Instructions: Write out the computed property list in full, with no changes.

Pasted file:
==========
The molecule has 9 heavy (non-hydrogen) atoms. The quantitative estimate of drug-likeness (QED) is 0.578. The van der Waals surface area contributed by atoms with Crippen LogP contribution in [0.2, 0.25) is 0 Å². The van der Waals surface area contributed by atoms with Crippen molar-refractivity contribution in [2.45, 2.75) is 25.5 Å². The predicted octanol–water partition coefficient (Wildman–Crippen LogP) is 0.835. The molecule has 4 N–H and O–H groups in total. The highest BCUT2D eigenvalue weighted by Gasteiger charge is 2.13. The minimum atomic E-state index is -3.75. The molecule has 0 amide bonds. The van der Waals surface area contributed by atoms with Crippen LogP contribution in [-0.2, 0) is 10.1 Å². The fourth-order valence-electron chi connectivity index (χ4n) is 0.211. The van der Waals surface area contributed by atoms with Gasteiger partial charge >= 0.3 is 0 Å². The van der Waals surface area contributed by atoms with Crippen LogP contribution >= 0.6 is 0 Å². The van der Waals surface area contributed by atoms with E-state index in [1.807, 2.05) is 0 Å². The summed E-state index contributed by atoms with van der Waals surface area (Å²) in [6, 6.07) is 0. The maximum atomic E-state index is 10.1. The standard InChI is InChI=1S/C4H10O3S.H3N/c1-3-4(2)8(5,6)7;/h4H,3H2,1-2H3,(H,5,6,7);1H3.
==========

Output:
The molecule has 9 heavy (non-hydrogen) atoms. The quantitative estimate of drug-likeness (QED) is 0.578. The van der Waals surface area contributed by atoms with Crippen LogP contribution in [0.2, 0.25) is 0 Å². The van der Waals surface area contributed by atoms with Crippen molar-refractivity contribution in [2.45, 2.75) is 25.5 Å². The predicted octanol–water partition coefficient (Wildman–Crippen LogP) is 0.835. The molecule has 4 N–H and O–H groups in total. The highest BCUT2D eigenvalue weighted by Gasteiger charge is 2.13. The minimum atomic E-state index is -3.75. The molecule has 0 amide bonds. The van der Waals surface area contributed by atoms with Crippen LogP contribution in [-0.2, 0) is 10.1 Å². The fourth-order valence-electron chi connectivity index (χ4n) is 0.211. The van der Waals surface area contributed by atoms with Gasteiger partial charge >= 0.3 is 0 Å². The van der Waals surface area contributed by atoms with Crippen LogP contribution >= 0.6 is 0 Å². The van der Waals surface area contributed by atoms with E-state index in [1.807, 2.05) is 0 Å². The summed E-state index contributed by atoms with van der Waals surface area (Å²) in [6, 6.07) is 0. The maximum atomic E-state index is 10.1. The standard InChI is InChI=1S/C4H10O3S.H3N/c1-3-4(2)8(5,6)7;/h4H,3H2,1-2H3,(H,5,6,7);1H3.